That technology has been available for a few decades.
Yes it has. But there has been a fundamental shift in the accessability of the technology. A majority of this technology has historically been radio transmitters that cost hundreds (sometimes thousands) of dollars, recievers that cost similar, and models that actually require a solid understanding of aerodynamics to build, trim and fly. Dozens if not hundreds of hours of work to build it. An big investment of time, money, and a dash of pride meant that flyers protected their craft like a their first born. Flying near an airfield would be unspeakable; No way in hell do I want my toy wrecked by errant prop or jet wash! (..I guess it would suck if I brought an actual plane down as well.. I guess).
The only thing different about drones is that they are slow and hence easier seen.
I disagree. Any spanner with a credit card and a desire to see their neighbours tits can go buy a ready to fly FPV drone cheap on eBay, hook it up to their smartphone, and get in the air in a second. No expensive equipment investment, no time invested in the build, no incentive to protect their flyer. THIS is the difference, and it has seen people who would never consider an RC aircraft suddenly snapping them up like the "toys" they are often marketed to be. So now you have a bunch of people who have no knowledge about aerodynamics or aviation generally who suddenly think "wouldn't it be sick to go fly this around an airport for lulz and photos", and suddenly we have the problems we are now seeing. Most fixed and rotary wing hobbyists I know have an inherent respect for their fellow flyers, be they scale or full size pilots. We all share the sky, and we'd rather not kill each other.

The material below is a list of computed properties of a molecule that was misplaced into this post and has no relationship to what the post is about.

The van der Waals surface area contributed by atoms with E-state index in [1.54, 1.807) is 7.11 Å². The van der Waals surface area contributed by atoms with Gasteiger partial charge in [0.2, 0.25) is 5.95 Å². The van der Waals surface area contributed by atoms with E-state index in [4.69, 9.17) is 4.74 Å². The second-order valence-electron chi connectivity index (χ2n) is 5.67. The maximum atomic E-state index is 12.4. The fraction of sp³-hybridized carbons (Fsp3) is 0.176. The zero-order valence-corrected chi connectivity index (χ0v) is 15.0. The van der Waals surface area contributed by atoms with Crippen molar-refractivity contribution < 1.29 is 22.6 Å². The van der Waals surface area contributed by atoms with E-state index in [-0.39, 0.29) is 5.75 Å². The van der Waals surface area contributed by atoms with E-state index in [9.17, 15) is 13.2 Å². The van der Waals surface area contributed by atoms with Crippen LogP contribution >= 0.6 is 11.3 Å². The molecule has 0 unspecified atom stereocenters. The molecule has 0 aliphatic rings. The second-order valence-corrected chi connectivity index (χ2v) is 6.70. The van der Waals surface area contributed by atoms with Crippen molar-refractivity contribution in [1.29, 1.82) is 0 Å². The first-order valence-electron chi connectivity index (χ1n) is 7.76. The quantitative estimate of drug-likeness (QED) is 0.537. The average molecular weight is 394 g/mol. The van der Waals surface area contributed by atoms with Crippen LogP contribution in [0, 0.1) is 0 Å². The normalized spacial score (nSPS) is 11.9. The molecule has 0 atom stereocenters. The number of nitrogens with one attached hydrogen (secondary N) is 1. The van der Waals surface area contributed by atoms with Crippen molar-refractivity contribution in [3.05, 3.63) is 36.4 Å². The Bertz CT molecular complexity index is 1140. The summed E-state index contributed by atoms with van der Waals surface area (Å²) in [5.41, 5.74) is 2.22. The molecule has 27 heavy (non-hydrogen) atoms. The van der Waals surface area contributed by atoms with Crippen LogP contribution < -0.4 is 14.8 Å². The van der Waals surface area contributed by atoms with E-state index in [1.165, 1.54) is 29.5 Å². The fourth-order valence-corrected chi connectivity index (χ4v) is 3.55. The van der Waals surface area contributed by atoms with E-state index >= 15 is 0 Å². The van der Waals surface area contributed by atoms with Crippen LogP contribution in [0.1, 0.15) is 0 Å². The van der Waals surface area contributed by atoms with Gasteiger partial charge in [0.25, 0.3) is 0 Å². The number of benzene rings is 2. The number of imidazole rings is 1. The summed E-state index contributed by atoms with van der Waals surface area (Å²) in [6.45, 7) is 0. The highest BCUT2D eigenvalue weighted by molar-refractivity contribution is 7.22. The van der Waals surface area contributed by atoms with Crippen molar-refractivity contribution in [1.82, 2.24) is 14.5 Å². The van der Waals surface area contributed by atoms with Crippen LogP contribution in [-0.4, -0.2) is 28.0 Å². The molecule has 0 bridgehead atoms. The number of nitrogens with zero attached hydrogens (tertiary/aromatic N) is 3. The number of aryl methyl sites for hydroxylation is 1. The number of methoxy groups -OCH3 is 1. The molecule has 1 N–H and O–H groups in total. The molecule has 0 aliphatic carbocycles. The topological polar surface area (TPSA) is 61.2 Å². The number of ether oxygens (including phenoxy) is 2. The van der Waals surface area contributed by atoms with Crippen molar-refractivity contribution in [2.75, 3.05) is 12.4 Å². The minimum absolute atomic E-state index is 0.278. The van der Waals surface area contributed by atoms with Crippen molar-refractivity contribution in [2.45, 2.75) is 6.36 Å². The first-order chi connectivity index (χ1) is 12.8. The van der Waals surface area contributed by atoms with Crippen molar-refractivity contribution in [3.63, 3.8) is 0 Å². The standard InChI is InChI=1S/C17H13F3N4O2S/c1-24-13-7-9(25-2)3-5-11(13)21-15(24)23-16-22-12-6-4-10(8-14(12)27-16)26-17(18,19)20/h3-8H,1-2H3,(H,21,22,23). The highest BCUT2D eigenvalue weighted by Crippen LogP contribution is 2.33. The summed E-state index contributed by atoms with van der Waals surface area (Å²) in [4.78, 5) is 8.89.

HISTORICALLY there has been close to zero risk (no such thing as zero risk, where there are humans involved, there is always room for something to fuck up) but now the technology is more accessable to the "pleb public", the risks of serious incident is and will continue to increase. As you have said, there have been next to no incidents historically, but as many have pointed out to you, the fact this story even exists to publish is a demonstration that the danger is indeed increasing. To ignore these factors is about as ignorant as using an absolute term like "zero actual risk" when there is no way for you to know what is and has happened globally in the past.. however many years of RC flying as a hobby.
plural noun: trains
1. a series of connected railway carriages or wagons moved by a locomotive or by integral motors.
Now that we have that out of the way, go look up "wagonways" c1500. There is evidence the greeks had rail based transport as well. The technology has indeed been around for a several centuries.
No a quadrocopter and a bird will likely get downed by the propwash before it gets anywhere near a helicopter.
Why reply when you have clearly not comprehended the dudes post?
If a drone gets UNDER the rotor disk, sweet, it gets blown into oblivion. But thats only one of three possible scenarios.
If it gets ABOVE or LATERALLY CLOSE to the disk, it could either be sucked downwards into the rotor disk, or, as Splab correctly said, be pulled into the tip vortex ring, which would see the drone be lifted over and into the disk. See this diagram for a quick look at the aerodynamics at play.
This is what she gets for doing bodywork in front of the machine.
Link to Original Source
Link to Original Source
Paul Tertuit says:
January 3, 2014 at 9:56 am
Why is it that every couple of years something catastrophic happens to the group that severely impacts their progress, and trivializes the hard work of many contributors? And, why does it *have* to be something that’s amplified by the group’s “quirky” management who are clearly out of their league?..
Why didn't you put your name to your comment here like you did on HaD?